The first thing that should be addressed is why we are there. There are different opinions depending on who you talk to. The first, more factual reason, is because of the NATO treaty; “an attack against any one of them is an attack on all.” This is the mutual aid pact that involves all the members of the United Nations. The 9/11 attack on the USA by Al Qaeda was what started it and is the main reason for us being there. The more moral reasons for us being there is to give women and children rights, which they had before the Taliban took over, freedom, which they also used to have, stopping torture and public execution, and right to have access to information. They are also working on a major drug problem. Opium that is grown in Afghanistan is actually where the majority of it is grown. Crop areas are all over Afghanistan and Soldiers are trying to convince farmers to turn their drug farms into wheat farms. This proves to be difficult when the public is so ruled by fear when most of their drug lords are either a member of the Taliban or Al Qaeda. Canada is also building a relationship with the people, contrary to popular belief that the people of Afghanistan hate us and want us gone. Most of the Soldiers know why we are there, like Major Brent Purcell who when asked why we were in Afghanistan replied, “To prevent terrorism from spreading and to bring security and development to Afghanistan.” These soldiers know why we are there, and they believe in the mission. “Radical Islam has already demonstrated that they know no boundaries regarding who they kill, or who they will use to kill. They will escalate the violence at every opportunity, and the more potent the weapons they can get their hands on the more likely they are to use them. Our being in Afghanistan is not only trying to help the failed state, it is keeping radical Islam occupied and focused there,” says Noel Dykes, a retired Artillery officer of 35 years. This mission is important, the danger is real and it will not just go away if we ignore it.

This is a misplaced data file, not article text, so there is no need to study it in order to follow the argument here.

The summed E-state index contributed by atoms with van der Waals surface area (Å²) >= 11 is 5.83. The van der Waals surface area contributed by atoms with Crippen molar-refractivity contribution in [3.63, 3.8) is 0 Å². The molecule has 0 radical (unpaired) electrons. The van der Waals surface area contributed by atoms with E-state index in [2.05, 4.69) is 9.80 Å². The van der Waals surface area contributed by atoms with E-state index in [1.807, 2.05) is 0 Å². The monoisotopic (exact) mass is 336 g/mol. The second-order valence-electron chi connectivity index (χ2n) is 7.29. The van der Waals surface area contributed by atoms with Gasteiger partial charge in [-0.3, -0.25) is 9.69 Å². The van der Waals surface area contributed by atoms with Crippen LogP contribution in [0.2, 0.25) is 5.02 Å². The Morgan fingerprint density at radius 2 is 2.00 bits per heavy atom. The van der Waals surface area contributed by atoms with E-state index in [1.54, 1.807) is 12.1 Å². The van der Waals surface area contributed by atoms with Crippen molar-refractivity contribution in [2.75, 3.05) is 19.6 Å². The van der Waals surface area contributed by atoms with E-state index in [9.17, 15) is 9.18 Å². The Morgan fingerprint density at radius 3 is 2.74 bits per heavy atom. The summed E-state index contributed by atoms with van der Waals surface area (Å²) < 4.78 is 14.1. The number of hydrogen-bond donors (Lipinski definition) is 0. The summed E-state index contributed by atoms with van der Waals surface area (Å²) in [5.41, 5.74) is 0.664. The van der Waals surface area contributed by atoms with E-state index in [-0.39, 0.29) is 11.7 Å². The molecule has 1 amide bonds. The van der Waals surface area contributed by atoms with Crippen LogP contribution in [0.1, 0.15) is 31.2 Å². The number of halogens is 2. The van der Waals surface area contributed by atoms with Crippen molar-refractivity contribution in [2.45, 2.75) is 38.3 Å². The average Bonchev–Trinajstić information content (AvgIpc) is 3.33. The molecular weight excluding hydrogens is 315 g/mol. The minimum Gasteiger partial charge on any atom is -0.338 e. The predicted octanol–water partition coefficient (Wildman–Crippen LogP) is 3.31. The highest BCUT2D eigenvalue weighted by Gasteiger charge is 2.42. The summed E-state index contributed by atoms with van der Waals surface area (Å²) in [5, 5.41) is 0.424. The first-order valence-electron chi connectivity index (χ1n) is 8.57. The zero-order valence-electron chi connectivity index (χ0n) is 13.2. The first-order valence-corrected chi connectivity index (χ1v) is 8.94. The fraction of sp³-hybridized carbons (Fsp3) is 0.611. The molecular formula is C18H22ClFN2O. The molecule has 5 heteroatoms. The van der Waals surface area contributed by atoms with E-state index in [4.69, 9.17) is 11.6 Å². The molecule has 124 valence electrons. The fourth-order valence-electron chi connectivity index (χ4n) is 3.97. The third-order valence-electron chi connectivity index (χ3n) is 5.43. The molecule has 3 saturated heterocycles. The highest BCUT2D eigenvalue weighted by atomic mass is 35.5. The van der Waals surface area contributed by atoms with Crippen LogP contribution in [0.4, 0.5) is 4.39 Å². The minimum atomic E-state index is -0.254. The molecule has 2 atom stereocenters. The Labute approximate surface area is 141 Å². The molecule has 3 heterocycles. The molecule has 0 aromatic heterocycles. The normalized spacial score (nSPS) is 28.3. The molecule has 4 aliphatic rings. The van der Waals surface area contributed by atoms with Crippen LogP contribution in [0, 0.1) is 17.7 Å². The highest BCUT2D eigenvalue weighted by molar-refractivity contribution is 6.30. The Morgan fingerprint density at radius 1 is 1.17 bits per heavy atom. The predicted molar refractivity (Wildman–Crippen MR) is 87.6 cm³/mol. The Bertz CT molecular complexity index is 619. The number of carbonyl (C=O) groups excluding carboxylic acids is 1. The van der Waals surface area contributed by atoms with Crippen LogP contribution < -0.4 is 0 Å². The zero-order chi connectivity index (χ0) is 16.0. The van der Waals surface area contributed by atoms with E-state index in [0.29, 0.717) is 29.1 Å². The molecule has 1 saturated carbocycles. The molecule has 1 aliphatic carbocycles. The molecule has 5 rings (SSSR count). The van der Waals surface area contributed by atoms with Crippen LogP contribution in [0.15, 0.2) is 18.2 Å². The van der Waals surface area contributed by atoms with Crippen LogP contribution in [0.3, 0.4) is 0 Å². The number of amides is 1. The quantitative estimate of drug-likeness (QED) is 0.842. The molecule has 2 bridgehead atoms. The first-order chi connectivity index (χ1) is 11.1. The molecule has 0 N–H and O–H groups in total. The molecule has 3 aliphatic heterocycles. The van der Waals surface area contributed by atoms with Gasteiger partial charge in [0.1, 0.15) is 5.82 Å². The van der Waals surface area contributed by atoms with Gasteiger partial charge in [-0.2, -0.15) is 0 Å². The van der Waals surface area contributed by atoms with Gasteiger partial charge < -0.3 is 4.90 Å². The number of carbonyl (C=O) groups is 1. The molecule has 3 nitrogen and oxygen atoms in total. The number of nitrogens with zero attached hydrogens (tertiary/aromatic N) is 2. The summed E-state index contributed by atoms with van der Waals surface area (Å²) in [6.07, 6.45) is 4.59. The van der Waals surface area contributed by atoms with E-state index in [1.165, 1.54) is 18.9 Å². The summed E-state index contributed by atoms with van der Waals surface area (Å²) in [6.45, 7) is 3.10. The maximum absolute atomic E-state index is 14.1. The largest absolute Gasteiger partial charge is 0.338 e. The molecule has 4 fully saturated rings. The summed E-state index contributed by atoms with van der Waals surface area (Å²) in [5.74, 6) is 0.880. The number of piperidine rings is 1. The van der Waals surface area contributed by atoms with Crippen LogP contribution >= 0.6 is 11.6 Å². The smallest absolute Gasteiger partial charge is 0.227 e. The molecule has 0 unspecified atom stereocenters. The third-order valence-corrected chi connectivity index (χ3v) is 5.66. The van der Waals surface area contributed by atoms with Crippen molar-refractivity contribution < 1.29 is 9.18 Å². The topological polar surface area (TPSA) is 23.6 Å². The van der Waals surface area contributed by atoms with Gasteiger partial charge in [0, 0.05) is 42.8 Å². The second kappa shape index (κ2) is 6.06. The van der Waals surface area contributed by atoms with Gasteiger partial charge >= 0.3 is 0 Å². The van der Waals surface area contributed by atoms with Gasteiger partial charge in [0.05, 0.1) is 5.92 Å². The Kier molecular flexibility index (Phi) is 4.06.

The Taliban took over Afghanistan in 1996. Before they took over Afghanistan was nowhere near as brutal as it is now. Woman’s rights for one, was not much of an issue, nor did it need to be. Girls were allowed to attend not only grade school but also University. Women used to be allowed to work, especially in Kabul, the Capital city. At Kabul University, 50% of students were girls, and 60% of teachers were women. Of all school teachers in Kabul, 70% were women. As for two other important jobs in Kabul, 50% of women were civilian government workers and 40% were doctors. Kabul was also the first place that the Taliban took over. They went in and took away all women’s rights. Forced them to cover themselves completely, forbid them to go outside the home without their husband escort, and took away all of their basic human rights. They could not go to see a doctor most of the time and when they could they had to sit with a hanging sheet separating them. Many women died of curable deceases because of this. If they showed even a small part of skin or were raped they were stoned to death. Anything to do with making themselves more beautiful was forbidden. Civilians used to have television, sports and games, which were banned when the Taliban took over. The sports stadiums were used to murder people who misbehaved, questioned, or refused the Taliban. Men also were not required to have long beards. When the Taliban came they arrested anyone whose beard was too short. They ruled by fear and brutality that was not known to the Afghanistan people before they took over.